On the first night of the revival Reverend Wickwire told the ushers to lock the doors. That made us sit up and take notice. I know that all I wanted was a head start home. I was only fourteen, but there was a thing or two in my life that I didn’t want to be blabbing about, hell or no hell. It was bad enough to think of going crazy, like my father had said, but I didn’t want a whaling on top of it.

Reverend Wickwire had put the choir up on the platform behind the pulpit; and Homer, with another white rose in his buttonhole, was sitting right in the center and smiling down at his mother. Grace wasn’t there. She hadn’t been anywhere, not even at church, since that night at our house. Her father said she was sick or stubborn, he didn’t know which.

The choir started the services by singing: “Is My Name Written There, On the Page Bright and Fair” while the Reverend Wickwire sat in my father’s big arm chair waiting for his message. His head was bowed in his hands and he beat time to the music with his foot.

He started out by telling about his missionary work in the gambling hells and red light districts of Chicago. When he described how some of those girls had been drugged and taken to places of that kind you could have heard a pin drop. Nobody stirred except Mr. Van Horn who squeaked on his new shoes from the Bible class room to his regular seat up in front.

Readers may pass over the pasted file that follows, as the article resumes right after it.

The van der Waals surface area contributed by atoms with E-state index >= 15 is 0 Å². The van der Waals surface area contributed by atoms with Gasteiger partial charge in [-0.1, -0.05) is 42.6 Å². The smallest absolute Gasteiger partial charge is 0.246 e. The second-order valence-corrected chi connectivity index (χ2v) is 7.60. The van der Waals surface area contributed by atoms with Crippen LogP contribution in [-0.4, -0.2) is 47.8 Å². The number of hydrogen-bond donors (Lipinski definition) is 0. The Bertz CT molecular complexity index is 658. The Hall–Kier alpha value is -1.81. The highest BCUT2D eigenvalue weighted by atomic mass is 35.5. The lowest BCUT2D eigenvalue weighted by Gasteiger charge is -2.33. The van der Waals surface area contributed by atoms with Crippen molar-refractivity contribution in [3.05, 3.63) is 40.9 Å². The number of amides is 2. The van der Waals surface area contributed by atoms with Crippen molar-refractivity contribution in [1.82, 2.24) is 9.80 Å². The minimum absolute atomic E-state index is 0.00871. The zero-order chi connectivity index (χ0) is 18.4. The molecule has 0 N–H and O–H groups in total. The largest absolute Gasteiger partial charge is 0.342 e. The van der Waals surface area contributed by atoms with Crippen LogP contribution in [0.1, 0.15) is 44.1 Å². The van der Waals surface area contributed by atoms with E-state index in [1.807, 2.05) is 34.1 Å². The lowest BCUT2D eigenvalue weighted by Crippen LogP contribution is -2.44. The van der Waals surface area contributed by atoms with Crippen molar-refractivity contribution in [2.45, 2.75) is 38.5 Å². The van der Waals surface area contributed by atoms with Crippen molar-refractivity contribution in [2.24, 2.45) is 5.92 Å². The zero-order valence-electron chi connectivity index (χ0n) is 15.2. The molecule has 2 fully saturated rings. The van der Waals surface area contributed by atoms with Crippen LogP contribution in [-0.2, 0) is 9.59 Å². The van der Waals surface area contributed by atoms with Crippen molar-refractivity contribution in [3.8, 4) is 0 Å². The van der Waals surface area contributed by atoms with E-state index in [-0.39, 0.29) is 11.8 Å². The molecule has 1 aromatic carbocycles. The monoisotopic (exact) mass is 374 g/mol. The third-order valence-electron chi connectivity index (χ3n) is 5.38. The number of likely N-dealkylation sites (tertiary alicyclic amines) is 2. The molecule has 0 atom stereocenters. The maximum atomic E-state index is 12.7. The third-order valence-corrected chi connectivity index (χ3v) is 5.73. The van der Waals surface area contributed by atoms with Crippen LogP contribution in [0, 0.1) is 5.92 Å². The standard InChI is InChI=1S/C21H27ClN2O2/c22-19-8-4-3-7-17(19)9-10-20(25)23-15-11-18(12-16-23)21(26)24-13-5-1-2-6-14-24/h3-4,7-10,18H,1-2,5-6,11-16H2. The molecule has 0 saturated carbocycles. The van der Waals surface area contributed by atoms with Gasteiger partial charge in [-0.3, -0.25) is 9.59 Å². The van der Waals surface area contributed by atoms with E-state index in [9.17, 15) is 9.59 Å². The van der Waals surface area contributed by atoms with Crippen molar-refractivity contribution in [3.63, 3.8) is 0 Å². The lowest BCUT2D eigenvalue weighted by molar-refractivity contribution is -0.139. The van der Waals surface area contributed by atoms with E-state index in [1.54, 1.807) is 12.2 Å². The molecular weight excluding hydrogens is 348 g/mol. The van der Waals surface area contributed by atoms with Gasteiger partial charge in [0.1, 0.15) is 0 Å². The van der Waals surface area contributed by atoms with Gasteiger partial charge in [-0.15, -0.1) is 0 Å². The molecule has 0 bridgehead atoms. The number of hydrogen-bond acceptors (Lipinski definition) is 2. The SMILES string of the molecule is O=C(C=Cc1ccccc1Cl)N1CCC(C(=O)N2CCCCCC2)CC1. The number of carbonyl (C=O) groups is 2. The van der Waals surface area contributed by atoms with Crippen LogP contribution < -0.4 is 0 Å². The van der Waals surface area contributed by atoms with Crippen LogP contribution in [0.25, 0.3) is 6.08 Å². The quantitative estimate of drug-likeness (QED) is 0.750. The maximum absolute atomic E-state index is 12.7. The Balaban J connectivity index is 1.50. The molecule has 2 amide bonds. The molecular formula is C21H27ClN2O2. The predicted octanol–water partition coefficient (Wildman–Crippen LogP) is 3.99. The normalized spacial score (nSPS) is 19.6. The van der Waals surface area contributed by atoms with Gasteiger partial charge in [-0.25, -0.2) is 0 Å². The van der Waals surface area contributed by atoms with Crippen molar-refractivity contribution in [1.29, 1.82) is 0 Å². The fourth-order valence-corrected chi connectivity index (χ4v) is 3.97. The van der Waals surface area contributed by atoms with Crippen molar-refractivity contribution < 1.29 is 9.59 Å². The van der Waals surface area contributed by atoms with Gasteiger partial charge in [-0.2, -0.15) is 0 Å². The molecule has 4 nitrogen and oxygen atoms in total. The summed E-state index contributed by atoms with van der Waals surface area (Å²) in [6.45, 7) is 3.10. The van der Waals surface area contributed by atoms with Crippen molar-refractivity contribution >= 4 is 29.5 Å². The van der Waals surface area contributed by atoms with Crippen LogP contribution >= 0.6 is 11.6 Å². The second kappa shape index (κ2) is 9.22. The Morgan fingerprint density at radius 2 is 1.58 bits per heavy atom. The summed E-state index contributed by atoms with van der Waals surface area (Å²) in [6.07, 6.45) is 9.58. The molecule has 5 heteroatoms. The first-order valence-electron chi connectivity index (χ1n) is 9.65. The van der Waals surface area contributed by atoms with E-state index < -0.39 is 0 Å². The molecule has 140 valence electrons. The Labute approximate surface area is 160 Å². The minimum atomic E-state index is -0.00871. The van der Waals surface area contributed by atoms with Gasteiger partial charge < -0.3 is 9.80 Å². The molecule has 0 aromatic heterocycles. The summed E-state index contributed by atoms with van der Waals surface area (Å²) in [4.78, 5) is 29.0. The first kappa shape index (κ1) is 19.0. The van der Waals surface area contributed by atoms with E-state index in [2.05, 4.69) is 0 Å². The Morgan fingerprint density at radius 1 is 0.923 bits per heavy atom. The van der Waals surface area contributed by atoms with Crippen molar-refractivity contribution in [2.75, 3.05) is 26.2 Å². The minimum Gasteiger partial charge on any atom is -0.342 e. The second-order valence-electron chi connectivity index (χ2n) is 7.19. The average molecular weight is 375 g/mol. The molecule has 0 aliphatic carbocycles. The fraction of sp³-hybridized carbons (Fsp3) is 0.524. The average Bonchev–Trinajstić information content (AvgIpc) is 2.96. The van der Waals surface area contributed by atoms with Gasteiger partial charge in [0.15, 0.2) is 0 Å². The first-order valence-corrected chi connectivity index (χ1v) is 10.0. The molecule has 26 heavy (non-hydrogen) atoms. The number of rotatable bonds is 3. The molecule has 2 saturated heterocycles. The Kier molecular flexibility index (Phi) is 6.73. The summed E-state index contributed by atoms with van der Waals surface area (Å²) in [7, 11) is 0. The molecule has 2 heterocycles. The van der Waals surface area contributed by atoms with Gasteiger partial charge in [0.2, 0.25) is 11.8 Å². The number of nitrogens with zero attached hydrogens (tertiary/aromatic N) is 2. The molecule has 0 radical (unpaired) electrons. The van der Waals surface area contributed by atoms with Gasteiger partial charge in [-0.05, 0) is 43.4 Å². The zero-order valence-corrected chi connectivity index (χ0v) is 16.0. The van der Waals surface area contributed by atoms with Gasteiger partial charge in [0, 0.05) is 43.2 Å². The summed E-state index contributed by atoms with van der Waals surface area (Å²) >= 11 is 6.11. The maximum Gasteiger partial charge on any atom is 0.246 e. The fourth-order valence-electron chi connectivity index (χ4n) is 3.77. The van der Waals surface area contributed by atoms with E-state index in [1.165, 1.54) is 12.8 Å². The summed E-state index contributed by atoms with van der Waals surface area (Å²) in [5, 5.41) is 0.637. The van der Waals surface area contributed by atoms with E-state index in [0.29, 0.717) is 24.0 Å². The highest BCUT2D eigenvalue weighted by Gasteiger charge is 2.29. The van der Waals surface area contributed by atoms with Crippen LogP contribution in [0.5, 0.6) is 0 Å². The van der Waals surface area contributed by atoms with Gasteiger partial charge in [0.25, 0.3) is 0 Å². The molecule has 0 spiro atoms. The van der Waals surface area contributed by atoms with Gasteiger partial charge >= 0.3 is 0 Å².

Reverend Wickwire told how the police had persecuted him and how the newspapers had even tried to make out that there was something wrong about his taking one of the girls from a place of that kind to give her shelter in his own home.

“But blessed are ye when men shall revile you and persecute you and say all manner of evil against you falsely,” he shouted. “For great is your reward in Heaven.”

“Amen! Amen!” interrupted Mr. Van Horn.

“Matthew five, verses eleven and twelve,” he added. Mr. Van Horn had automatically become Sunday school superintendant because of his ability to quote Scripture on the spur of the minute.